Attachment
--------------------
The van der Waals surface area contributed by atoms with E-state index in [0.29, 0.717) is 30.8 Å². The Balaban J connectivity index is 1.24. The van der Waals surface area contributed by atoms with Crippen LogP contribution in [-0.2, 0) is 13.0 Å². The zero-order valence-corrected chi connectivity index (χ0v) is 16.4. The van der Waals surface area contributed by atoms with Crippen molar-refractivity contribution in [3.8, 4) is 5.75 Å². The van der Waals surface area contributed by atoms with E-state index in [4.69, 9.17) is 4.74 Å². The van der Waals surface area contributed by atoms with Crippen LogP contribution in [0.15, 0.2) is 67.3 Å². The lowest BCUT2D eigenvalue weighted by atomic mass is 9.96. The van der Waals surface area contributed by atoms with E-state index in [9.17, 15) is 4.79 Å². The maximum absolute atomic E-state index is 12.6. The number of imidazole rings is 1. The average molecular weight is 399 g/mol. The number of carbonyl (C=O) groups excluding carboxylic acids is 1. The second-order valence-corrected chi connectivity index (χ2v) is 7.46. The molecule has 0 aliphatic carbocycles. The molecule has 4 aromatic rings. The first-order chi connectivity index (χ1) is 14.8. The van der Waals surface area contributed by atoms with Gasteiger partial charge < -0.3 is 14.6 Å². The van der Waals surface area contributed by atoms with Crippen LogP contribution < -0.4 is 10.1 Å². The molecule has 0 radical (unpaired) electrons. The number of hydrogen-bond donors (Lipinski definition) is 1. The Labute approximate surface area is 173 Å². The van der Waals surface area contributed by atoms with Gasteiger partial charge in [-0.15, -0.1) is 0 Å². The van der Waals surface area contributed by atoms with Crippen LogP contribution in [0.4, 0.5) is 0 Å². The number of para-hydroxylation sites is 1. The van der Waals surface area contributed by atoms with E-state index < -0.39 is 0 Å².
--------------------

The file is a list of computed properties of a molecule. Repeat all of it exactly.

The van der Waals surface area contributed by atoms with E-state index in [0.29, 0.717) is 30.8 Å². The Balaban J connectivity index is 1.24. The van der Waals surface area contributed by atoms with Crippen LogP contribution in [-0.2, 0) is 13.0 Å². The zero-order valence-corrected chi connectivity index (χ0v) is 16.4. The van der Waals surface area contributed by atoms with Crippen molar-refractivity contribution in [3.8, 4) is 5.75 Å². The van der Waals surface area contributed by atoms with E-state index in [4.69, 9.17) is 4.74 Å². The van der Waals surface area contributed by atoms with Crippen LogP contribution in [0.15, 0.2) is 67.3 Å². The lowest BCUT2D eigenvalue weighted by atomic mass is 9.96. The van der Waals surface area contributed by atoms with E-state index in [9.17, 15) is 4.79 Å². The maximum absolute atomic E-state index is 12.6. The number of imidazole rings is 1. The average molecular weight is 399 g/mol. The number of carbonyl (C=O) groups excluding carboxylic acids is 1. The second-order valence-corrected chi connectivity index (χ2v) is 7.46. The molecule has 0 aliphatic carbocycles. The molecule has 4 aromatic rings. The first-order chi connectivity index (χ1) is 14.8. The van der Waals surface area contributed by atoms with Gasteiger partial charge < -0.3 is 14.6 Å². The van der Waals surface area contributed by atoms with Crippen LogP contribution < -0.4 is 10.1 Å². The molecule has 0 radical (unpaired) electrons. The number of hydrogen-bond donors (Lipinski definition) is 1. The Labute approximate surface area is 173 Å². The van der Waals surface area contributed by atoms with Gasteiger partial charge in [-0.15, -0.1) is 0 Å². The van der Waals surface area contributed by atoms with Crippen LogP contribution in [0.4, 0.5) is 0 Å². The number of para-hydroxylation sites is 1. The van der Waals surface area contributed by atoms with E-state index < -0.39 is 0 Å².